S.N.A.P. Today, Medicare Tomorrow: Save a Dollar, Sacrifice a Child or Grandmother

S.N.A.P. Today, Medicare Tomorrow: Save a Dollar, Sacrifice a Child or Grandmother

Pamela Hampton-Garland (University of the District of Columbia, USA)
DOI: 10.4018/978-1-5225-3843-1.ch004
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Entitlements, social safety nets, benefits and welfare are just a few of the terms used to describe benefits provided to American businesses and individuals by the federal government. For decades since the FDR laws issued post WWII, politicians have been crying reform, in a vain attempt to dismantle the social safety nets that many of the country's most vulnerable populations need to survive. This chapter provides historical and current information on America's safety net programs and provide a deeper understanding of their importance and their beneficiaries. Finally, the chapter provides clarity to the impact that social safety nets have had on poverty in the U.S. and embedded in this chapter is a personal narrative of how the entitlements helped change my life.
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A Facebook Conversation

In a robust Facebook conversation regarding The Washington Post’s article “Do Whites Benefit Disproportionately from Welfare” (Williamson, 2017) a debate raged on the concept of white Americans and welfare. The article asserted that based on a recent study:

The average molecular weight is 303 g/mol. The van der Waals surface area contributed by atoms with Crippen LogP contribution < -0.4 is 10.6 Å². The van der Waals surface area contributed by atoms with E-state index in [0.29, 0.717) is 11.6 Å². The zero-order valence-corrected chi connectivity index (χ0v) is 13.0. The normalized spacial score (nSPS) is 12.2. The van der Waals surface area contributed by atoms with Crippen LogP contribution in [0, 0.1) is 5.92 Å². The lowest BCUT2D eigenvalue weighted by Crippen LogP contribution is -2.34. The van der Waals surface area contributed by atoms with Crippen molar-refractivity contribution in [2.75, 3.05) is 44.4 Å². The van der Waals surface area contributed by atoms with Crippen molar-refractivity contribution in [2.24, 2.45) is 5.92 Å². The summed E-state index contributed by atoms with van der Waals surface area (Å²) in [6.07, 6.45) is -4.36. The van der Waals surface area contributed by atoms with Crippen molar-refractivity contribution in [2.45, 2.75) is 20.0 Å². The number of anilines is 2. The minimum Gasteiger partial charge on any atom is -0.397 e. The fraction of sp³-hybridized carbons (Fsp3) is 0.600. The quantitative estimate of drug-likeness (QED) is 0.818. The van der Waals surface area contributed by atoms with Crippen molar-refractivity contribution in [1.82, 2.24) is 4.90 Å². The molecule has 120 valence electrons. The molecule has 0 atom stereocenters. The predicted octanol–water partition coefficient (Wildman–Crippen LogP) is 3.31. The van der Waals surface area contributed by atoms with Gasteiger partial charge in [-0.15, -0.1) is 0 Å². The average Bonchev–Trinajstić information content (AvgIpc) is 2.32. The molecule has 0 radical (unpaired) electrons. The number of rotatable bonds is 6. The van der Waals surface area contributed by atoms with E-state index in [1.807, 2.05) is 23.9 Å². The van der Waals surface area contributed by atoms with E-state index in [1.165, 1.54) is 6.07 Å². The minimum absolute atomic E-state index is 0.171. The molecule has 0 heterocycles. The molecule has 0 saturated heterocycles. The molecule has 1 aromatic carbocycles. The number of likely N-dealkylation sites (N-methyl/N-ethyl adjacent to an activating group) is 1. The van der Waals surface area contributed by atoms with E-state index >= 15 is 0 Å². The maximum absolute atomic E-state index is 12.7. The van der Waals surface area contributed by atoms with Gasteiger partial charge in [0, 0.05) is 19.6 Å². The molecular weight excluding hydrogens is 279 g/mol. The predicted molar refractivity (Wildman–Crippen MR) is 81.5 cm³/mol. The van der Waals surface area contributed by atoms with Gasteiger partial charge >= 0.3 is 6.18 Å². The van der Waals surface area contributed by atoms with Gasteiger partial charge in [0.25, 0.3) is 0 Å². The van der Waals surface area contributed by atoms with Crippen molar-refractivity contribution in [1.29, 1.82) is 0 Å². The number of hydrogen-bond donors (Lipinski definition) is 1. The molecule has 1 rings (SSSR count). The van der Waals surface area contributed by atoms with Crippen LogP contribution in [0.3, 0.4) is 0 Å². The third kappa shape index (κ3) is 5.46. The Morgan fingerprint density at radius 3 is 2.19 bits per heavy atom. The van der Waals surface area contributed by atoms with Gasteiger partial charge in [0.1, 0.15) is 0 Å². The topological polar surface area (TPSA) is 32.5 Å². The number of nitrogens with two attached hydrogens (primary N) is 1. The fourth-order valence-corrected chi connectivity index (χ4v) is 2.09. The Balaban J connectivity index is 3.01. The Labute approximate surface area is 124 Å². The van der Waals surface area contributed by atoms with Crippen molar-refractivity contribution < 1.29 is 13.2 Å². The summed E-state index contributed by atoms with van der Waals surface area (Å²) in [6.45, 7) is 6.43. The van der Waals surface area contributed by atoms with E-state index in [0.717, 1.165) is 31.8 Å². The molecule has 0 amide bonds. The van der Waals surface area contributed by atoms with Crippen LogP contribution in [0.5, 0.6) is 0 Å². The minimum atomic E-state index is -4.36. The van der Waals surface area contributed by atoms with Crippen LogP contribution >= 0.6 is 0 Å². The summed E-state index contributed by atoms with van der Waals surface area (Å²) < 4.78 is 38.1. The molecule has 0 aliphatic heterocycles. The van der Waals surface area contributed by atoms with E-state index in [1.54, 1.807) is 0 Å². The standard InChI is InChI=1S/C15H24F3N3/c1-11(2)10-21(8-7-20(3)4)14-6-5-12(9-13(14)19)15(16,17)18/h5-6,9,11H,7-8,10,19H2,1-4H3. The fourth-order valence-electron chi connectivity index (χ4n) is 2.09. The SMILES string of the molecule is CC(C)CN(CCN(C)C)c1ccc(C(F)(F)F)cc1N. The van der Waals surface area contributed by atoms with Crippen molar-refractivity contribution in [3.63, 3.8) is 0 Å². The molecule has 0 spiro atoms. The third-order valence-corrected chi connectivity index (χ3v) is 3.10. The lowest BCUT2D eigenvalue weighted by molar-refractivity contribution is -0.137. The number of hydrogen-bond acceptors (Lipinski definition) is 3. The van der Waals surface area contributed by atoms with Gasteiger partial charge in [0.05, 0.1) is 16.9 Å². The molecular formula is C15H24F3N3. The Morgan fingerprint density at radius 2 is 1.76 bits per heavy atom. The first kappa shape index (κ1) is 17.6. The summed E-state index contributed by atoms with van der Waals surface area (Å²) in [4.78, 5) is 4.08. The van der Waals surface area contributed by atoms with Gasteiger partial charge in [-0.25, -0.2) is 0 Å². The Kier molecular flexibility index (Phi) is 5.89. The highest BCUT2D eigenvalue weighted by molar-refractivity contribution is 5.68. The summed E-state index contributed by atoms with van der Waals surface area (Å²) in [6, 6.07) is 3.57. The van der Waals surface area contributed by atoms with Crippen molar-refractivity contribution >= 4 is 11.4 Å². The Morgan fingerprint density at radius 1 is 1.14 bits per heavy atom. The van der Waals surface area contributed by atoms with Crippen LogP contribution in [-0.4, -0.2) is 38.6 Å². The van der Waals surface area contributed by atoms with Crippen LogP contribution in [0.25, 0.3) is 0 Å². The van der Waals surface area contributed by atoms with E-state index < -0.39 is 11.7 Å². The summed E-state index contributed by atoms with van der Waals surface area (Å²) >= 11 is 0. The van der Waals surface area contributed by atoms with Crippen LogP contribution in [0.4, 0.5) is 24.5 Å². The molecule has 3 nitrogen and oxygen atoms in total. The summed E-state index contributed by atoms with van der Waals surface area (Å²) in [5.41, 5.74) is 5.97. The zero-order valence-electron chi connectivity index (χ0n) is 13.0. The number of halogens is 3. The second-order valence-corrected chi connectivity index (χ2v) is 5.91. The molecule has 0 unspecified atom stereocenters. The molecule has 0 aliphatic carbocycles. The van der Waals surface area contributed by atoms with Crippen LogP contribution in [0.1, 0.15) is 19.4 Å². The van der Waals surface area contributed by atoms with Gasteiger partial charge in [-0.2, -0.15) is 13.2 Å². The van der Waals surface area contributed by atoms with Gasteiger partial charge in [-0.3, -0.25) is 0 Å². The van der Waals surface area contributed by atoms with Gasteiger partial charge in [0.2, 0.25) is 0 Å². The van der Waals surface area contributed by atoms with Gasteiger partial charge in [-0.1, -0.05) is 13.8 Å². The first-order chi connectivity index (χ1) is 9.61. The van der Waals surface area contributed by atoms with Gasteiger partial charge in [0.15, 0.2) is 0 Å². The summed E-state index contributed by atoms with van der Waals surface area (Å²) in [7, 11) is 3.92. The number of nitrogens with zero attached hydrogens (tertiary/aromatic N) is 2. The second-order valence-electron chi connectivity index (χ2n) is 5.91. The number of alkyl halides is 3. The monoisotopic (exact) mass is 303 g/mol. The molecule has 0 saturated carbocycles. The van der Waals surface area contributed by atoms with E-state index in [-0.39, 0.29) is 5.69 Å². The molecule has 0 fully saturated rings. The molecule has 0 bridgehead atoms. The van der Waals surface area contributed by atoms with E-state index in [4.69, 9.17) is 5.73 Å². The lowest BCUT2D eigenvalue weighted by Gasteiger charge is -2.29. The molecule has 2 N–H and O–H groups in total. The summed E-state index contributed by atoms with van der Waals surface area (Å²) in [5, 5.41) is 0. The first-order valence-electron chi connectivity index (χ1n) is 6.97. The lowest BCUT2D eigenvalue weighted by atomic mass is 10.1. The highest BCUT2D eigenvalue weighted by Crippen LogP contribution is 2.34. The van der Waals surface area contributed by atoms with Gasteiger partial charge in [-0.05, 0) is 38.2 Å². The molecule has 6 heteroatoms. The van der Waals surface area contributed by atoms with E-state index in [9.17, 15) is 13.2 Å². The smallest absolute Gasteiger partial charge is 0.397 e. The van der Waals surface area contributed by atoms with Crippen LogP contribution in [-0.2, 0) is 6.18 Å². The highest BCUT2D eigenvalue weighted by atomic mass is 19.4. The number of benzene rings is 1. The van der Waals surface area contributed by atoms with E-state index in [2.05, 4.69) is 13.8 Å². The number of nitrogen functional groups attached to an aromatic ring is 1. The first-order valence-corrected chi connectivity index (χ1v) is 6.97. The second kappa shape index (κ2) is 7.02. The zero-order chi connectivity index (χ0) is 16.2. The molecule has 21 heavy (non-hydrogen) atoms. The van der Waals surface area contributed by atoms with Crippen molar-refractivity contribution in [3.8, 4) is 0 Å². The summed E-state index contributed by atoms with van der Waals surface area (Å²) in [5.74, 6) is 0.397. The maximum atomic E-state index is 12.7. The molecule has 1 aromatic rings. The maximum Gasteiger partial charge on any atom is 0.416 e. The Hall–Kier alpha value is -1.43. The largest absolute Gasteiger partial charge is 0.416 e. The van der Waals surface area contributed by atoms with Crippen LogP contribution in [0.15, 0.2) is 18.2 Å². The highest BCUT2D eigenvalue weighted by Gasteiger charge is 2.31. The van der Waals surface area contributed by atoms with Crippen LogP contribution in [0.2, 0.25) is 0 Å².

Government assistance and tax credits lifted 6.2 million working-class whites out of poverty in 2014, more than any other racial or ethnic demographic. Half of all working-age adults without college degrees lifted out of poverty by safety-net programs are white; nearly a quarter are black and a fifth are Hispanic. (Williamson, 2017)

The author of the National Review article asserts that the article was a misrepresentation of the data and as interpreted by one of the Facebook posts “[The] Washington Post is purposely misleading to make the wrong argument that white people are voting against their self-interest” (Williamson, 2017). This conversation enraged readers who believed that The Washington Post writer was incompetent and her suggestion that white people benefitted from welfare programs more than any other race. According to the Facebook posts, Williams neglected to inform her readers that social security was more of an “investment” that they were entitled to and that they received more because they lived longer and often earned more, and paid more thus deserving social security benefits. The conversation escalated on Facebook including the following statements:

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